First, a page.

Surprise: Millennials Have the Lowest Mortgage Rates of Any Generation

What do you call a millennial with a low mortgage rate? Trapped.

Starter homes quickly turned into forever homes in 2024 as millions of millennials found themselves locked into Goldilocks mortgage rates — but with Baby Bear homes. A May 2024 Freddie Mac report showed that millennials are the generation with the lowest mortgage rates, paying an average of 4% on their home loans — but they also have the highest average loan amount and the highest average remaining balance.

With the average home loan costing north of 7% in 2024 and home prices showing few signs of falling, many millennials feel unable to move because a new home will come with a more expensive mortgage. Here’s what it means for homeowners across the country.

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Lowest Rates, Biggest Balances

Millennials — widely considered to be between the ages of 28 and 43 — took out mortgages of $290,000 on average, according to Freddie Mac data, with an average balance of $273,000 and just over 28 years remaining. Their monthly payment averages $1,900, and 52% of them are first-time homebuyers.

Gen X — the cohort aged 44 through 59 — have an average of $250,000 and 20 years remaining on their mortgages, and are also paying an average mortgage rate of 4%. Just 21% of them are first-time homebuyers, indicating that the majority of Gen X refinanced their existing mortgages when rates hit historic lows.

Gen Z, on the other hand — 91% of whom are first-time homebuyers — are paying the highest average mortgage rates at 4.9%. Born between 1997 and 2012, Gen Z homeowners still have lower average monthly loan payments ($1,600) and remaining balances ($218,000) than millennials.

How Did Millennials Get So Lucky?

Anyone shopping for a home in 2024 would jump at the chance for an interest rate in the 2% to 4% range. So how did millennials get so lucky?

Well, lucky might not be the right word.

Three events contributed to the lowest rate environment the U.S. has seen in recent history: the 9/11 attacks, the 2007 financial collapse and the COVID-19 pandemic. The culmination of effects brought on by these events pressured the Federal Reserve to put favorable monetary policy in place to lower interest rates, according to Matt Ricci, a home loan specialist with Churchill Mortgage.

As a result, rates plummeted between 2018 and 2022, hitting a record low of 2.65% in 2021. So while millennial homebuyers were reaching typical homebuying age, interest rates were scraping the floor.

“It is clear that millennials buying their first home were doing so in a favorable interest rate environment,” says Ricci. They snapped up homes they could afford despite steadily rising prices, with Freddie Mac’s National Mortgage Database showing that 37% of all millennial home purchases occurred in 2020 and 2021.

Debt and Other Problems

On top of big mortgage balances, millennials are also carrying a heavy debt load from credit cards, student loans and personal loans. According to Fed data, non-housing debt rests at $4.87 trillion for American consumers. And 73% of millennials are living paycheck to paycheck, according to finance and commerce research hub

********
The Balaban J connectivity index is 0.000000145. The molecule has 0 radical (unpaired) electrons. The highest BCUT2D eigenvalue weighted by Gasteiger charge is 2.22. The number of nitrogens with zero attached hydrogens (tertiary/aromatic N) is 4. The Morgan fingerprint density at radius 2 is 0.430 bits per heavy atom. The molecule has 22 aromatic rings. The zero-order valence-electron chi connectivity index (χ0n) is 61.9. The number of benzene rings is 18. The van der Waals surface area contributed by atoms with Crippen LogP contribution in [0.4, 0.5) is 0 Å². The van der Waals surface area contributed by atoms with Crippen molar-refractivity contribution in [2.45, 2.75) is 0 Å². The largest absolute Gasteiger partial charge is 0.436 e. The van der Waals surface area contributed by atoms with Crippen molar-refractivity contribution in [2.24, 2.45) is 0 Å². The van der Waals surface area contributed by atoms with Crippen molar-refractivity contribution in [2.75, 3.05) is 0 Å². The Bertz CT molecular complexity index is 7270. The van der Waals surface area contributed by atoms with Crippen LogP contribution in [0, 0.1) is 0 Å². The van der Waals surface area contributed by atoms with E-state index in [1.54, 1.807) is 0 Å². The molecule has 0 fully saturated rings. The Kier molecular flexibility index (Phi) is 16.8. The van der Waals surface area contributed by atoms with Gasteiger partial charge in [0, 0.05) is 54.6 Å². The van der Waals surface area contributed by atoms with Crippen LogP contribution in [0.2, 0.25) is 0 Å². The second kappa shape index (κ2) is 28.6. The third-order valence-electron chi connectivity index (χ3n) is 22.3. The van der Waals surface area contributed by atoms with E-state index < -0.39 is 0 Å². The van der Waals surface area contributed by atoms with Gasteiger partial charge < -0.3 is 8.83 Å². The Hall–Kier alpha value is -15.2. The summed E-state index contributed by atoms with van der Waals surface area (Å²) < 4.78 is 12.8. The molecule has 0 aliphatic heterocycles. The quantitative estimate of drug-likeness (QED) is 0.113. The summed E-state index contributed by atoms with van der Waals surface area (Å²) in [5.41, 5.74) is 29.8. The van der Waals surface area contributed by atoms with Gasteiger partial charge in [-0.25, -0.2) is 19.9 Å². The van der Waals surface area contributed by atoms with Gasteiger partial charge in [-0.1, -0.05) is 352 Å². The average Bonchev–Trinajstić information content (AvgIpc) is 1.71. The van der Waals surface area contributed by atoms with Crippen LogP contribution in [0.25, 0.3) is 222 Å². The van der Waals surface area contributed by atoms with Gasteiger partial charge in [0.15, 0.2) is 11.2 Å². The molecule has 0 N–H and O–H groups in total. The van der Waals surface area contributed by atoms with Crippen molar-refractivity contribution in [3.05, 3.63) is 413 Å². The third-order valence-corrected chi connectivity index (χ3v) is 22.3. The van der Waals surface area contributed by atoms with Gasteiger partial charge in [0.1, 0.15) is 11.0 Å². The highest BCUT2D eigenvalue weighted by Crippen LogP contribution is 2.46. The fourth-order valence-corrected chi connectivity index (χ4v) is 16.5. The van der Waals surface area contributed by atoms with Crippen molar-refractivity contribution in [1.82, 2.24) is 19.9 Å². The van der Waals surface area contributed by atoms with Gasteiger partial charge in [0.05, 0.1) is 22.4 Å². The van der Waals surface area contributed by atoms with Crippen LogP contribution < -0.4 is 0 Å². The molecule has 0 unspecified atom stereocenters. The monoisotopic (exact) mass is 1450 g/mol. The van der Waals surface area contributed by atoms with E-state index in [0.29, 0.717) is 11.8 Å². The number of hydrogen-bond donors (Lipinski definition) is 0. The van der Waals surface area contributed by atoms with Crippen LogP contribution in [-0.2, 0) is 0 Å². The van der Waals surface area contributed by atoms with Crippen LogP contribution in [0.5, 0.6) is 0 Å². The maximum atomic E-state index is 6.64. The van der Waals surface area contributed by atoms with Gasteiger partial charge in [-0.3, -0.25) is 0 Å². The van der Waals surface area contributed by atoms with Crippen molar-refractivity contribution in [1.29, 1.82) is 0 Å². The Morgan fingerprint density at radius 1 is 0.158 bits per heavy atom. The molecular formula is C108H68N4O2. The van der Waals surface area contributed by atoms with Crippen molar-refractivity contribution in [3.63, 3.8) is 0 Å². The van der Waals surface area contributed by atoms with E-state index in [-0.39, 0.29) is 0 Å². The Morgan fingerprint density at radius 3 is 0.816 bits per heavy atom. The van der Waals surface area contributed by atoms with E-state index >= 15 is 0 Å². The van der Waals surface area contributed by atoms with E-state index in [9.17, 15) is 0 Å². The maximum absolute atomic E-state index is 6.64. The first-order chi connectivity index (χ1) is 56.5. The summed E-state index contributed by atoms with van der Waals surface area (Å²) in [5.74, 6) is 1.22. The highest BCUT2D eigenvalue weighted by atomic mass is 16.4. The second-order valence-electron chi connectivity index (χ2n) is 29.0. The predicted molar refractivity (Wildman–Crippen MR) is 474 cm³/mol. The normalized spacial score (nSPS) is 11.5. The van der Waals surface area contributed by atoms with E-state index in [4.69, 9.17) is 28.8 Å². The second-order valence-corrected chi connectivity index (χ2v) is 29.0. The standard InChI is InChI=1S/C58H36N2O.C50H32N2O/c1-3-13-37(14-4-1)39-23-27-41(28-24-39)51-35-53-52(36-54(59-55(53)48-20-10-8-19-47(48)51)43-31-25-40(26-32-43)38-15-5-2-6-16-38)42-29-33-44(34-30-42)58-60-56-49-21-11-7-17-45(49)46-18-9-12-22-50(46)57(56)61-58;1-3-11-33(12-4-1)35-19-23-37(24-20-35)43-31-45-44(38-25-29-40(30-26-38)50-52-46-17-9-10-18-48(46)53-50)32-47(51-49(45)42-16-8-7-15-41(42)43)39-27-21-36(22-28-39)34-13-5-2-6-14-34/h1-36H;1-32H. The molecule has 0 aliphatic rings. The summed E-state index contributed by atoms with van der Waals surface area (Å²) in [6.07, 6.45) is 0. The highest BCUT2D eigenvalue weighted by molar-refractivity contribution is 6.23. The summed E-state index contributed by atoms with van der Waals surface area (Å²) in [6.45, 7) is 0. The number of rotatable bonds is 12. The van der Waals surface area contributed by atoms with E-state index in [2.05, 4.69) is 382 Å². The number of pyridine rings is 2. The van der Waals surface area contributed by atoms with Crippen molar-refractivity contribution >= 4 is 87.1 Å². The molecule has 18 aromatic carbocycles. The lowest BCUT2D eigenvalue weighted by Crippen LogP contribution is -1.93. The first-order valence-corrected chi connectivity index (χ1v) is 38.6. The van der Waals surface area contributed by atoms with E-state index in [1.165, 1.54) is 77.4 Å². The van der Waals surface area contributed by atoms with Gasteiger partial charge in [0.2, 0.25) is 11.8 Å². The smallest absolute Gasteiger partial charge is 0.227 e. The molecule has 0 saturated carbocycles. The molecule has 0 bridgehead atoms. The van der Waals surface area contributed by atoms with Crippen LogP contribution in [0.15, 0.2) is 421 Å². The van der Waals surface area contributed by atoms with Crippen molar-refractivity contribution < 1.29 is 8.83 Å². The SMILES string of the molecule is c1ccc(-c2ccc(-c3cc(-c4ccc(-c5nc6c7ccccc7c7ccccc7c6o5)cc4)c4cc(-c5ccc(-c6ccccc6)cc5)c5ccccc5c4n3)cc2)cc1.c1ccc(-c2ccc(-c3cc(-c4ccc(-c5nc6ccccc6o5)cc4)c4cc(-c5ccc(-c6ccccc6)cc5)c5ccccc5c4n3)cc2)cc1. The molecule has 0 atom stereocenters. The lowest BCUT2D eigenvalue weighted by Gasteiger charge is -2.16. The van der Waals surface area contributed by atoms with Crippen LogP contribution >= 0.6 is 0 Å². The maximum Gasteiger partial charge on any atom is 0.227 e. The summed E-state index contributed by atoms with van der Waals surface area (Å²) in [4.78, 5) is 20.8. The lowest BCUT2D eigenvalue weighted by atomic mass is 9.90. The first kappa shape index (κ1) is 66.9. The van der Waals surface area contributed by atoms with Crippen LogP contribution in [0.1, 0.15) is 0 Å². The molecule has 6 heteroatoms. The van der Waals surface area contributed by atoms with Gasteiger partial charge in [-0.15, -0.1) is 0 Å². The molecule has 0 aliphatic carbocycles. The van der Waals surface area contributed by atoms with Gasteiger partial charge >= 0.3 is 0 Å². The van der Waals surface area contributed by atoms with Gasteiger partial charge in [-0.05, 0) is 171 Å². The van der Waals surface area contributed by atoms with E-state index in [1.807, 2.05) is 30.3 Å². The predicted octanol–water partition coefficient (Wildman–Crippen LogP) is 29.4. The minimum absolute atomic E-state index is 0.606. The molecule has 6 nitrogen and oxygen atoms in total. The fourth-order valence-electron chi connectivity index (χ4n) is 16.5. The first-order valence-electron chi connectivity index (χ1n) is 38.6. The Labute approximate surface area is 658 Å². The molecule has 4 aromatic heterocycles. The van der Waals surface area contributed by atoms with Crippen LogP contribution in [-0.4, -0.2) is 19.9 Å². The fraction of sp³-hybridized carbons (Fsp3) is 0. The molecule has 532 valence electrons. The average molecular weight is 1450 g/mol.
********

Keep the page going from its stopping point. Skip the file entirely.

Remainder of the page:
While moving may be unaffordable due to high home prices and steep mortgage rates, refinancing remains an option to clear up cash flow for tackling high-interest debt. Compared to the national average of 22.63% for credit card interest rates, 7% for a new mortgage doesn’t sound so bad.

Plus, rising home prices could mean millennials have solid equity, which could be tapped during the refinance process. But the best thing to do might just be to leave it alone.

“If you were lucky enough to grab a rate under 4%, I would only recommend refinancing if you had to take out cash for a serious emergency,” says Jennifer Beeston, senior vice president of mortgage lending at Guaranteed Rate Mortgage.

“Ignore all the mortgage marketing telling you to take cash out,” she says. “Guard that rate like you would a baby.”

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Unlocking the Rate Lock

Sometimes life has other plans, though. The authors of the Freddie Mac report acknowledge that “a financial disincentive” may prevent millennials from selling their home and moving to a new one while their mortgage rates are low and current ones are high. But as they stated in the report, “life events will ultimately push people to move.”

New jobs, growing families and other big life changes will spur millennials to sell — regardless of current rates. The resulting churn should free up home inventory for other homebuyers, including Gen Z, who either haven’t entered the market yet or entered it more recently.

Stephen Henn, an adjunct professor of economics and finance at Sacred Heart University, expects rates to stabilize in the coming years, making refinancing more attractive.

“The average homeowner owns a home between 10 and 12 years, so there will be plenty of opportunity to refinance at better rates,” he says. “Further, higher rates have softened home prices in many areas of the country, so homebuyers may find bargains compared to the last couple of years.”

In fact, home prices often matter more than interest rate; after all, you can refinance a home, but you can’t change the price you paid for it.

“A 5% reduction in a home price will save far more money in the long run than a few percentage points in interest,” Henn says.

Freddie Mac predicts rates will remain high at least until the end of the year, and it makes sense that millennials — and homebuyers of all generations — will readjust their expectations and move on with their lives, low rate or no low rate.

More from U.S. News

What Is a Starter Home?

A Checklist for First-Time Homebuyers

Is Refinancing a Mortgage Expensive?

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